Manitoba Indigenous leaders call for federal gov't to extend day school claims deadline

·4 min read

Indigenous leaders in Manitoba are asking the federal government to extend a deadline for those who attended Federal Day Schools and now want to seek financial compensation, as they said the current deadline did not give people enough time to make their claims.

Federal Indian Day Schools were facilities in Canada where First Nations, Métis and Inuit children were sent during the day, but lived with their parents and remained in their communities, and like residential schools they were places where students often experienced physical, verbal, and sexual abuse, and where attempts were made to strip children of their Indigenous culture and languages.

In 2019, a $1.47 billion agreement was reached that those who attended Day Schools could qualify for compensation ranging from $10,000 to $200,000, based on the abuse they had suffered in Day Schools.

As part of the application process, some seeking higher compensation were asked to disclose details of the abuse they suffered.

That deadline to apply passed on Wednesday, July 13, and the Assembly of Manitoba Chiefs now says people were not given enough time to apply, and they claim the process was slowed down because of the pandemic, as well as other factors.

“Over the past two years, COVID-19 has created enormous disruptions in the application process for First Nations,” AMC Acting Grand Chief Cornell McLean said in a statement released one day before the deadline landed.

“In addition, limited in-person supports to assist with filling out applications and the lack of connectivity in many of our First Nations have meant significant numbers of First Nation citizens have been unable to apply.

“It is unethical to impose deadlines not set by First Nations.”

AMC acknowledged that the feds have introduced an “extension request process” available for survivors who missed this week’s deadline, but they believe an extension should be given to anyone that still wants to apply, without forcing people to do additional paperwork.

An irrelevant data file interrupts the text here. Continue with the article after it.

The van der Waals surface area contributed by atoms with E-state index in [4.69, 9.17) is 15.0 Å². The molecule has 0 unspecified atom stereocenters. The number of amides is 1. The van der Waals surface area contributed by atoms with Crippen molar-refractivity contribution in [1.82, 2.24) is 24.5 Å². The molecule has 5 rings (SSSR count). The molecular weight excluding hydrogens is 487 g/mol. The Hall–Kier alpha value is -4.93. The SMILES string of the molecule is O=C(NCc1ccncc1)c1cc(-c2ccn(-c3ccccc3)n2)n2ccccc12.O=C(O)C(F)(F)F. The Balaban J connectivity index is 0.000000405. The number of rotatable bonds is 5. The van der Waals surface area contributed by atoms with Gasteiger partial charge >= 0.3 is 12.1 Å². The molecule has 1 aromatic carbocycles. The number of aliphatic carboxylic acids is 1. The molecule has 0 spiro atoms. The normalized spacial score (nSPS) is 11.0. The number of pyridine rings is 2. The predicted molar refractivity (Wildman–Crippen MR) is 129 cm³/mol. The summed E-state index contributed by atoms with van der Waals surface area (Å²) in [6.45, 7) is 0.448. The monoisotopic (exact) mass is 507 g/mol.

“The Claims Administrator must receive the forms by January 13th, 2023, and all requests are reviewed by the Exceptions Committee,” McLean said.

“It is a burdensome process where extensions will not be automatically granted, and survivors are expected to provide reasons explaining why they have not filed a claim before the imposed deadline. Instead of imposing more bureaucratic hurdles designed to deny our citizens justice, Canada must honour its commitment to finding a meaningful resolution for First Nations.”

The Winnipeg Sun reached out to Indigenous Services Canada for comment, and in an email were directed to a statement that was posted on Twitter by Minister of Crown-Indigenous Relations Marc Miller on Thursday, one day after the application deadline had passed.

In the statement, Miller explained the deadline extension application process, but did not commit to any broader extension of the July 13 deadline.

“As part of the settlement, Class Members who were unable to file a claim for the Federal Indian Day School Class Action Settlement can submit an Extension Request Form along with their claim, as of July 14, 2022,” Miller said in the statement.

“Extension requests will be granted on a case-by-case basis after a review by an independent Exceptions Committee. Free legal counsel is also available during this extension period to ensure that claimants have access to the necessary tools and supports.”

Miller claims that the federal government has been listening to and reacting to the requests of Indigenous communities regarding the deadline for application, and the deadline for seeking an extension.

“On this, let me be clear, we’ve heard you,” Miller said “We understand that during the period where Survivors were able to submit claims we have all lived through an unprecedented global pandemic which has required measures that may have affected the ability to submit a claim,” he said in his statement.

“We are also aware that many Day School Survivors have experienced the traumatic effects of findings of unmarked graves at the sites of former residential schools.

“We recognize that any process that involves revisiting past abuse can be very difficult for Survivors.”

— Dave Baxter is a Local Journalism Initiative reporter who works out of the Winnipeg Sun. The Local Journalism Initiative is funded by the Government of Canada.

Dave Baxter, Local Journalism Initiative Reporter, Winnipeg Sun

Our goal is to create a safe and engaging place for users to connect over interests and passions. In order to improve our community experience, we are temporarily suspending article commenting